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                        Office of the Press Secretary
                            (Seattle, Washington)
For Immediate Release                                   December 1, 1999




Drivers who operate motor vehicles while under the influence of alcohol or drugs are one of our Nation's greatest public safety risks; those drivers take advantage of the privilege of driving without assuming the corresponding responsibility of driving safely. In 1996 alone, more than 46 million Americans drove their cars within 2 hours of using drugs, alcohol, or both, causing death or injury to themselves and thousands of others each year.

Thanks to the grassroots activism of organizations such as Mothers Against Drunk Driving, greater public awareness of the dangers of impaired driving, and stronger laws and stricter enforcement, we have made progress in our efforts to keep drunk and drugged drivers off the road and reduce alcohol-related fatalities. Last year, the number of people killed in alcohol-related crashes reached a record low, and the number of young people killed in such accidents fell to the lowest rate ever recorded. But as anyone who has lost a loved one to an alcohol-related crash will attest, one impaired driver on the road is one too many.

That is why safety continues to be my Administration's top transportation priority, and that is why we remain committed to eliminating drunk and drugged driving. Because research shows that the risk of a fatal car crash significantly increases when a driver's blood alcohol content (BAC) exceeds .08, I continue to challenge the Congress to enact a tough national standard of impaired driving at .08 BAC. In support of this goal, last July Vice President Gore announced incentive grants totaling $57 million to 17 States and the District of Columbia for lowering the legal threshold for drunk driving to .08 BAC. These grants make up part of the more than $500 million in Federal grants authorized under the Transportation Equity Act for the 21st Century, which I signed into law June 9, 1998, to offer States incentives to enact and enforce laws that make driving with .08 BAC or greater a drunk driving offense.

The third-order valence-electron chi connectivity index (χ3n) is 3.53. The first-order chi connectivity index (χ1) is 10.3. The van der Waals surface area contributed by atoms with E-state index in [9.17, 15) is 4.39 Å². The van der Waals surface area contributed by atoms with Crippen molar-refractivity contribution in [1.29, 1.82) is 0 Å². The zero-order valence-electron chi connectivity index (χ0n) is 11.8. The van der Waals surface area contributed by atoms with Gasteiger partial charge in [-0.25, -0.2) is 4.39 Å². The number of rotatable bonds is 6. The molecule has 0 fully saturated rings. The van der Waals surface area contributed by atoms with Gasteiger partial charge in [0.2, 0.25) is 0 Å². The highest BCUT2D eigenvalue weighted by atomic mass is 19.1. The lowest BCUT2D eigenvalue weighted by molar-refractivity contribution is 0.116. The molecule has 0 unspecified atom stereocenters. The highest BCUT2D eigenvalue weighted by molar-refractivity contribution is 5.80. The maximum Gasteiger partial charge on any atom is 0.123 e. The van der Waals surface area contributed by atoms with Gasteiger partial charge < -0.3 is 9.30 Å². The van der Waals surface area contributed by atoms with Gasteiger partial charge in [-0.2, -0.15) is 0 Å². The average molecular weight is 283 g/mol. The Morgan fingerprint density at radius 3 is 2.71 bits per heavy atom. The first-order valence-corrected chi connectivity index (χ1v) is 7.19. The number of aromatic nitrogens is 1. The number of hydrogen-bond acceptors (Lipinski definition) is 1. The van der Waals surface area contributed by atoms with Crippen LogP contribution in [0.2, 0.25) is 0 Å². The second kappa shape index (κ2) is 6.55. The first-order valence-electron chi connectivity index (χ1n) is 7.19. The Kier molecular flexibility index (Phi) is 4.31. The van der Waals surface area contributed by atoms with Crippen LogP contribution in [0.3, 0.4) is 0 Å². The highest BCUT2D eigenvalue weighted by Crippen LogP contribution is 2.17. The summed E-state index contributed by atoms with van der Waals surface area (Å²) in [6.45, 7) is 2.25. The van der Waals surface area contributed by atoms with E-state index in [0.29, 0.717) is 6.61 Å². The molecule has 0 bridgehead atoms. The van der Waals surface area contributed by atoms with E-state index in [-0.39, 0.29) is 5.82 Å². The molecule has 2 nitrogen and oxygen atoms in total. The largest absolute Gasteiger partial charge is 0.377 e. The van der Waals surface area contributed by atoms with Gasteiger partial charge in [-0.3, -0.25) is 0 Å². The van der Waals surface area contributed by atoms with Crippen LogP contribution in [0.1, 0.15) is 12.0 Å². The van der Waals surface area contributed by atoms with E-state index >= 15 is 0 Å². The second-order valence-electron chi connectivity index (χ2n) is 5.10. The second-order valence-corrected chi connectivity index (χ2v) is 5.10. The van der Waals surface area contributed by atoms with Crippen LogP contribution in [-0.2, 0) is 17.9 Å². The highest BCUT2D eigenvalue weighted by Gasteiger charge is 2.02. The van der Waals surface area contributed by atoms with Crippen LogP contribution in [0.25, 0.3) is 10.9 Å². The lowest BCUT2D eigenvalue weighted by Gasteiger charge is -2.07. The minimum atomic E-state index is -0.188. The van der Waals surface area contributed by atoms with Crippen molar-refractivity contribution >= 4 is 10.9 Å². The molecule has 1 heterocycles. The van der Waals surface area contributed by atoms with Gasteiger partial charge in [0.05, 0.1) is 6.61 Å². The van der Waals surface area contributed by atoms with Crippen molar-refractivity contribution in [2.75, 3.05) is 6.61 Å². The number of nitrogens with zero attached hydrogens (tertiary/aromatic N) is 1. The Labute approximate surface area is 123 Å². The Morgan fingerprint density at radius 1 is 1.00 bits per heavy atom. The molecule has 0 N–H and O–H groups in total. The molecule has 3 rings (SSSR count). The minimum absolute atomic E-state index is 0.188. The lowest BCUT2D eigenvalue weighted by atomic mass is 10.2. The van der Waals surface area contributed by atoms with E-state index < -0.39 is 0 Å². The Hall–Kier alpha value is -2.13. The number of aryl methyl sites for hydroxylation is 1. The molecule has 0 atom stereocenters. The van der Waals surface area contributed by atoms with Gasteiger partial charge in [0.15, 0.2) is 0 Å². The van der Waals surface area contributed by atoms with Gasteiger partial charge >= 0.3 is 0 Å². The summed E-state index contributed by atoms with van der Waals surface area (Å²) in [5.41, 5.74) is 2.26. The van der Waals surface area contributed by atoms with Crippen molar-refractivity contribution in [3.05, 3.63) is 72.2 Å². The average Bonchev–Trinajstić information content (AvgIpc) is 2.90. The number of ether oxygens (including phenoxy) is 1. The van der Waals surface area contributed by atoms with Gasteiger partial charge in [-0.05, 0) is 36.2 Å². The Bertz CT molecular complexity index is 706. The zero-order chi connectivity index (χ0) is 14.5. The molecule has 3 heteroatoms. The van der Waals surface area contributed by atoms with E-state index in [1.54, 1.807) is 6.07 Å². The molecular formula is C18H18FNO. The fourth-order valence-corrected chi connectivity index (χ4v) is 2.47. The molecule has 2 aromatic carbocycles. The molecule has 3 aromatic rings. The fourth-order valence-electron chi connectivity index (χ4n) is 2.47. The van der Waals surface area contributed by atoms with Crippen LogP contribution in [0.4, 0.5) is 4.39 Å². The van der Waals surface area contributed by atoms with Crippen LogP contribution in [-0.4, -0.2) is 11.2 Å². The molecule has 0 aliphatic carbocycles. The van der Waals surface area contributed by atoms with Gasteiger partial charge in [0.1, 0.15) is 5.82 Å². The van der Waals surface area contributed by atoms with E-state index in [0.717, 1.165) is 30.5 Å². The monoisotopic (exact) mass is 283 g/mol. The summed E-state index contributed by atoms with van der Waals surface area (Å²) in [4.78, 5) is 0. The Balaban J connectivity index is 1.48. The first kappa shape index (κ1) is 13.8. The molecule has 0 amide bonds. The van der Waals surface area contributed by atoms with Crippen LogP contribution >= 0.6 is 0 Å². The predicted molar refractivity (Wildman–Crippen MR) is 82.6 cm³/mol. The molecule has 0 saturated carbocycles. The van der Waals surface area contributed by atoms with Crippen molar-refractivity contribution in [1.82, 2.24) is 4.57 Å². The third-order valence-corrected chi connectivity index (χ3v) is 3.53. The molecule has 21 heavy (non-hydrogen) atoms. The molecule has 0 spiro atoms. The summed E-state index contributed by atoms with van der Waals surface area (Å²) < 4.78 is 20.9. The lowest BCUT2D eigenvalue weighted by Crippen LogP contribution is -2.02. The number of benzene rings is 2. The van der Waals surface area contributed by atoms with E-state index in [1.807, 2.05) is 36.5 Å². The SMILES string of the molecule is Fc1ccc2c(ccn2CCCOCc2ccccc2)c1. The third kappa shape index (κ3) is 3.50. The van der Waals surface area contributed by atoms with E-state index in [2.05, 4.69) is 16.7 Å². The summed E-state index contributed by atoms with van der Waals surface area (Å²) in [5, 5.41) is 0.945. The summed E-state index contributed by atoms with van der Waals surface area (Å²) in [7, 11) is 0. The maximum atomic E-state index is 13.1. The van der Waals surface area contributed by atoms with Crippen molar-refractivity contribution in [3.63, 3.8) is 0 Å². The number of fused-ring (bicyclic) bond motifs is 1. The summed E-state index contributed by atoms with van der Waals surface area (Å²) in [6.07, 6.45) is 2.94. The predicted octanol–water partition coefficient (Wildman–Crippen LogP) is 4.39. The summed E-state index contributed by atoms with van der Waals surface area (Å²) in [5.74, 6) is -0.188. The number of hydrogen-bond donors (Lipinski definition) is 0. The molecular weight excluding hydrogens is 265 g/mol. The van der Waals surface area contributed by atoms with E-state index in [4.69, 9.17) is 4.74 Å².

I am pleased that today, thanks to legislation I signed in 1995, every State in our Nation and the District of Columbia has enacted zero tolerance laws for underage drinking and driving. I urge leaders and policymakers at the State and local level to continue to focus resources and public attention on drunk- and drugged-driving prevention and enforcement programs. Using these three powerful tools -- increased public awareness, stronger laws, and tougher enforcement -- we can make our neighborhoods and highways safer and continue to reduce deaths and injuries.

In memory of the thousands of people who have lost their lives to alcohol- and drug-impaired driving, I ask that all motorists participate once again this year in a "National Lights on for Life Day." By driving with car headlights illuminated on Friday, December 17, 1999, we will underscore the profound responsibility each of us has to drive free from the influence of alcohol or drugs.

NOW, THEREFORE, I, WILLIAM J. CLINTON, President of the United States of America, by virtue of the authority vested in me by the Constitution and laws of the United States, do hereby proclaim December 1999 as National Drunk and Drugged Driving Prevention Month. I urge all Americans to recognize the dangers of impaired driving, to take responsibility for themselves and others around them, to prevent anyone under the influence of alcohol or drugs from getting behind the wheel, and to help teach our young people about the importance of safe driving.

IN WITNESS WHEREOF, I have hereunto set my hand this thirtieth day of November, in the year of our Lord nineteen hundred and ninety-nine, and of the Independence of the United States of America the two hundred and twenty-fourth.


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